FACTS FOR FAMILIES: Tips to help military families cope with stress | Health, Medicine and Fitness

CHERI BURCHAM Family Life Educator

Although our military’s family members are not actively serving, they have a very important job – keeping the fort together.

Military service members risk their lives to protect and serve our country while their families adjust, miss loved ones and support them from home.

Kayli Worthey, a graduate of Eastern Illinois University, wrote this article which contains some very valuable advice for military families. Kayli says: In 2018 my brother-in-law was deployed to Germany for 9 months and left behind his wife and son. Although the deployment was shorter than some, it still had an impact on my sister and their 2-year-old son, who missed him dearly. Having a family member on the other side of the world can be extremely stressful, but luckily my sister was able to adapt and rely on her family members to help her during those nine months.

For military families, stress is a common occurrence, but that doesn’t make it easy to manage. A big part of being in a military family is learning how to deal with stress and be resilient. Here are some ways military families (particularly parents) can cope with the stress and adjust to the deployment of a loved one:

Personal care is essential when a family member is deployed. Take a few moments and reflect on what helps you feel strong and calm. Everyone’s self-care is different, but make sure the activity you choose is healthy for you and your family. One can choose to exercise or take a walk. Others may choose to visit an art gallery, plant flowers, or take a long bath.

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It’s okay to ask for help, especially if you’ve been struggling for more than four to six weeks. Professional help is readily available to service members and their families, as each military base has a Family Support Center or Community Service Center where family members can access counseling, resource referrals and crisis intervention services. Asking for help does not mean you are weak and in fact it shows how strong you can be for your loved ones.

Use your support team

When your loved one is deployed, it is important to use your support team. This may include your family, your loved one’s family, friends, other military spouses, or the military community.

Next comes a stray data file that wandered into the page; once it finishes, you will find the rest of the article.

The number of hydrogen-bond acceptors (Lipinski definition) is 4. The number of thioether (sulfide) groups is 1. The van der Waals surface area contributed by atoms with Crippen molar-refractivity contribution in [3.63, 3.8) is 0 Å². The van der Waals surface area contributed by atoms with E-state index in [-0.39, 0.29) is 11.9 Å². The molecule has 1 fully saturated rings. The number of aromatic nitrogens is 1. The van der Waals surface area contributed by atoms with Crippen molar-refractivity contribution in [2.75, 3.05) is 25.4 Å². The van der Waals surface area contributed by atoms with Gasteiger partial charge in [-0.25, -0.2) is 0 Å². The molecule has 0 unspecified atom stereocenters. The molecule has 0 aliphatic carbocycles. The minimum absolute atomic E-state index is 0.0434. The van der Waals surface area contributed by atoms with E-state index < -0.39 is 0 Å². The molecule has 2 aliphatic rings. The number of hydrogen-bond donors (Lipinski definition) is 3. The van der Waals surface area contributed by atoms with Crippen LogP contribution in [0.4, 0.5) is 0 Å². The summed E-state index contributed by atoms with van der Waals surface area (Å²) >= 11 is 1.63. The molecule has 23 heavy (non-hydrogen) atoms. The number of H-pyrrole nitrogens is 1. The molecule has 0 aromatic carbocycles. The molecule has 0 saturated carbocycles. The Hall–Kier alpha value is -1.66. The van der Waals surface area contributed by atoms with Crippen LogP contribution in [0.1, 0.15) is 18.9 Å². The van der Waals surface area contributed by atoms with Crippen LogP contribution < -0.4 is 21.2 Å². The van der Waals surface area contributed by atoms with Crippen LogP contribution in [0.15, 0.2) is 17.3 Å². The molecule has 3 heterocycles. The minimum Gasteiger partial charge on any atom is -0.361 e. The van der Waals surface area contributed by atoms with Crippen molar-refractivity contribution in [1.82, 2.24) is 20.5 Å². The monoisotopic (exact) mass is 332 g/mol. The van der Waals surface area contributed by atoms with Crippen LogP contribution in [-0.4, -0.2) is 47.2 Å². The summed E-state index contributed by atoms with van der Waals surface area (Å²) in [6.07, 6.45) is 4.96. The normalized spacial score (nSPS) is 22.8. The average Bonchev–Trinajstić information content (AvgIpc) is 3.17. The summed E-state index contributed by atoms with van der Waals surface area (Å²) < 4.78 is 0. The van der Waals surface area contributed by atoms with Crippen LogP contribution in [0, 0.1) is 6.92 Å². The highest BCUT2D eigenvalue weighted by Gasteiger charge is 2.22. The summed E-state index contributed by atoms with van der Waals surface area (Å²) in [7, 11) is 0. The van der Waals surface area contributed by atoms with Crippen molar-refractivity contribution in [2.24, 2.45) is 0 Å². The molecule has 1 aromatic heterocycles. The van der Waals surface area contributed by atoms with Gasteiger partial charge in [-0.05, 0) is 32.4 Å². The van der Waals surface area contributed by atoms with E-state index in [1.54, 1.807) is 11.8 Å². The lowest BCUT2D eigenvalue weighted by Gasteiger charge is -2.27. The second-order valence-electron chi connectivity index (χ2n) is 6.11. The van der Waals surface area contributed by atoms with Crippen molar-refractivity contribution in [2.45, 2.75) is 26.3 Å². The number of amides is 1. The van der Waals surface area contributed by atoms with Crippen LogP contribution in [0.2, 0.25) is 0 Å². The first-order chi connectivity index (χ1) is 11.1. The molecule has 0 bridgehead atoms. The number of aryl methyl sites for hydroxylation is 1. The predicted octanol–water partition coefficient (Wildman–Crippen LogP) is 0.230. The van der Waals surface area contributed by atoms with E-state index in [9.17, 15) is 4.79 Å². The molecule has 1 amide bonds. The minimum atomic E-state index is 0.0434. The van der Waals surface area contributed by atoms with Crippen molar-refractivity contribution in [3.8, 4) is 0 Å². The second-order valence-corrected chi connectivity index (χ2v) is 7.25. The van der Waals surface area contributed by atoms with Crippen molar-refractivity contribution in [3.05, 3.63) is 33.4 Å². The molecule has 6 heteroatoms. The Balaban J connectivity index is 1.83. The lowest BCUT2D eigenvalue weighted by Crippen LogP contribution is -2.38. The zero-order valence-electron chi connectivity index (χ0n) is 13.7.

The military community often has support groups for military family members that provide the opportunity to share your feelings, connect with others who may feel the same way, and reduce your stress. The military community also provides resources such as counseling, childcare, and additional support for the whole family during this stressful time.

In the face of stress, maintaining similar routines can help family members feel a sense of control. For children in particular, routines provide consistency and structure that help them adjust to a family member’s deployment. Try not to stray from normal homework times and bedtimes. It can be difficult when a parent is away, so consider asking an older child to help keep the family on track.

Don’t be afraid to add things to your family’s normal routine. For example, plan to video call your loved one once a week or create a weekly family event like movie night. If you have kids, you can even set aside time once a day for family members to journal or write letters to loved ones.

Communicate openly and honestly

In every family, communication is essential, but for military families, communication plays an even more important role. Before deployment, it is essential to talk as a family and share feelings, concerns and information about the family’s next steps. Encourage open and honest expression of concerns, feelings and questions for each family member. If you have children, what and how much you share with your children is at the discretion of the parents. Be aware of your child’s developmental level, ability to understand, and how they handle stress when sharing bad news.

For the full article with references, visit extension.illinois.edu/blogs/family-files

For more information about University of Illinois Unit 19 programming and to read more helpful articles, visit our website at extension.illinois.edu/ccdms, call us at 217-345- 7034 or contact Cheri Burcham at [email protected] Also visit the Family Files Blog at extension.illinois.edu/blogs/family-files

Cheri Burcham is the Family Life Educator at U of I Extension.